Forward and backward uncertainty quantification: methods, analysis, and applications
Uy, Wayne Isaac Tan
The field of uncertainty quantification (UQ) deals with physical systems described by an input-output mapping. Randomness is present either in the parameters of the input or in the quantities of interest which are functionals of the output. This dissertation studies problems that arise in both forward and backward UQ and proposes methods to address them. Forward UQ quantifies the probability distribution on the output when the uncertainty on the input is propagated through the mapping. A probabilistically accurate and computationally efficient surrogate model is necessary to avoid numerous solutions of the input-output map. In contrast, backward UQ infers the distribution on the input assuming that the law of the output is known. Interest is on the well-posedness of this stochastic inverse problem and in particular, the uniqueness of the resulting solution. We survey existing methods developed to tackle problems in these settings and examine challenges associated with them. With respect to forward UQ, commonly used surrogate models may not possess requisite convergence properties or may be constructed without regard to the distribution on the input. We therefore develop an adaptive method based on Voronoi cells that constructs the surrogate accurately in high probability regions of the input and in regions where the input-output mapping exhibits substantial variation. For backward UQ, recently proposed approaches make assumptions on the law of the input which do not necessarily guarantee recovery of its true distribution. As such, we investigate what additional information must be specified on the input to solve this inverse problem and outline how approaches based on optimization, the principle of maximum entropy, and Bayes' theorem can incorporate such information. We conclude by considering a different type of inverse problem where the objective is on identifying samples of the input which yield large quantities of interest. This enables one to study the law of the input conditioned on extreme events and predict which inputs cause such events. We achieve this through a general framework which leverages on multifidelity surrogate models for input-output maps and machine learning classifiers.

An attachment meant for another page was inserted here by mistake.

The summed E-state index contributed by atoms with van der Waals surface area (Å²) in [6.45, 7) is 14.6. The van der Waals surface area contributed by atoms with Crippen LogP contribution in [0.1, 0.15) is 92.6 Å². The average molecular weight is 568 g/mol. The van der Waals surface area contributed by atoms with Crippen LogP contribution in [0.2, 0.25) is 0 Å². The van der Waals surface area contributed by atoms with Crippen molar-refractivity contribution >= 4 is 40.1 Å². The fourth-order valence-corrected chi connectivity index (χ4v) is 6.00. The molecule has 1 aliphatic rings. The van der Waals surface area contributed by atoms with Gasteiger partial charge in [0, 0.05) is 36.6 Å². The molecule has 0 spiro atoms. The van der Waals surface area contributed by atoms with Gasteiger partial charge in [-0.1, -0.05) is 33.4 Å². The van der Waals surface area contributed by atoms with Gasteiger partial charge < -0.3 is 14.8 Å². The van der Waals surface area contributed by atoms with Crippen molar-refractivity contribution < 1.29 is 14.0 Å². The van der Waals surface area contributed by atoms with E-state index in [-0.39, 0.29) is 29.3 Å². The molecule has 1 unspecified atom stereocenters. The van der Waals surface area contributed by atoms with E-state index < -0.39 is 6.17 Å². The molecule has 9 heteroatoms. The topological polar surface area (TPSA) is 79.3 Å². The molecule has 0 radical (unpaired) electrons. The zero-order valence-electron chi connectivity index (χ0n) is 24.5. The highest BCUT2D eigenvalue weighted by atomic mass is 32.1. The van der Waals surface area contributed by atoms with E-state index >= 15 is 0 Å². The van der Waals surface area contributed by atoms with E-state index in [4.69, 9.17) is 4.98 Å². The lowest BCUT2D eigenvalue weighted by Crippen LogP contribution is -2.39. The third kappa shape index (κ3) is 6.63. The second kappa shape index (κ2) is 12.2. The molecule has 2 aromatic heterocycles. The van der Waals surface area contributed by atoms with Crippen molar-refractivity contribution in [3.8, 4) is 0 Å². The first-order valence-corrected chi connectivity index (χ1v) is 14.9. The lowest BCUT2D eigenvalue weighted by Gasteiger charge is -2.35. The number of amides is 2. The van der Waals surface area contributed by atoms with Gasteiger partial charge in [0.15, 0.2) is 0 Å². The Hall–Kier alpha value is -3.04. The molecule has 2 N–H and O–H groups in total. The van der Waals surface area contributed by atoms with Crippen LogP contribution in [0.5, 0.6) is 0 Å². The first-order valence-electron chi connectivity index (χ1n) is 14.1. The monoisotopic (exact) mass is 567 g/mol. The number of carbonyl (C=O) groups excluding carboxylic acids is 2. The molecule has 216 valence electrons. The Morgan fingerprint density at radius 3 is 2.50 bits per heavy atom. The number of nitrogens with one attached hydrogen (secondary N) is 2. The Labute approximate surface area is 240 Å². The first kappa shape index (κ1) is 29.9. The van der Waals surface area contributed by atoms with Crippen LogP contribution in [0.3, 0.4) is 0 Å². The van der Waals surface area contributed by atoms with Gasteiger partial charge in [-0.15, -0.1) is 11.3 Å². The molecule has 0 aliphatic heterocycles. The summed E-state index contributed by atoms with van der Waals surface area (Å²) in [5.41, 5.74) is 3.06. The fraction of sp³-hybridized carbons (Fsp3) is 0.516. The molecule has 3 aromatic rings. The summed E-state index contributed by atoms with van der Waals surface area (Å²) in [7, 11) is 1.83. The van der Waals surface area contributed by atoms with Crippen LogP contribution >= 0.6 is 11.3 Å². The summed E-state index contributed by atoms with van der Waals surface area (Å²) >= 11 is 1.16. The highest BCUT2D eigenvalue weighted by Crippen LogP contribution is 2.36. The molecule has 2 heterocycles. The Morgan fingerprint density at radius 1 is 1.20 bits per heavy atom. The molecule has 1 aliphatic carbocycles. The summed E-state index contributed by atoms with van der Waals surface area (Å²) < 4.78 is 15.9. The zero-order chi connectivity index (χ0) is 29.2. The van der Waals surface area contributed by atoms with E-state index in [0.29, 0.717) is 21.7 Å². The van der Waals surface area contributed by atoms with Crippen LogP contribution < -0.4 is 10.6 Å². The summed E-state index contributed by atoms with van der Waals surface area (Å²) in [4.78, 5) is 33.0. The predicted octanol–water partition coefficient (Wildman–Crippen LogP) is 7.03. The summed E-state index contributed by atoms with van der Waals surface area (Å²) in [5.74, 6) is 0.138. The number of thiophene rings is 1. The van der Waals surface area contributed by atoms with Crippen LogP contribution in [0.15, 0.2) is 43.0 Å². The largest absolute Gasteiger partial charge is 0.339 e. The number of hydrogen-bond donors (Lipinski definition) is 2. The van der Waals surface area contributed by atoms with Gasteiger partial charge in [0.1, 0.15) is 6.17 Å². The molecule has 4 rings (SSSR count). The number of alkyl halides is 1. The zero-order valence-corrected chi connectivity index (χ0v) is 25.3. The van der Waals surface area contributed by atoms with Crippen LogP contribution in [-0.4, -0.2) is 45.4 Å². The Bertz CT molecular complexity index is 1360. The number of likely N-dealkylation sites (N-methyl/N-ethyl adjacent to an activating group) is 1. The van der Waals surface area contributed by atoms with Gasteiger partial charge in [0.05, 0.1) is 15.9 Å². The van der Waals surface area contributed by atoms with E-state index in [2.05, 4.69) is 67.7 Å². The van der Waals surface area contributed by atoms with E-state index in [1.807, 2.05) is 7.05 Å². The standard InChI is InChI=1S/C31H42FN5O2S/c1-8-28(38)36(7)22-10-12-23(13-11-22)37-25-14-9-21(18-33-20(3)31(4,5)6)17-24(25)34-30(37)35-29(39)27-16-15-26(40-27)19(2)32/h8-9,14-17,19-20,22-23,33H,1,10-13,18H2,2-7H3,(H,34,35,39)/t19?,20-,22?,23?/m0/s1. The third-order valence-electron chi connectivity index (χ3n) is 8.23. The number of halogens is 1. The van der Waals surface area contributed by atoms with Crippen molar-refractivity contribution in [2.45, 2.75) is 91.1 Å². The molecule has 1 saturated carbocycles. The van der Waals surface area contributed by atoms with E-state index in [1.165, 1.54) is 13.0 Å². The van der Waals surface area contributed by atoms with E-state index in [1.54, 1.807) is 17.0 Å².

Inverse Problems; Statistics; Applied mathematics; Classification; Monte Carlo methods; surrogate models; Uncertainty quantification
Grigoriu, Mircea Dan
Healey, Timothy James; Earls, Christopher J.
Ph.D., Applied Mathematics
Doctor of Philosophy
dissertation or thesis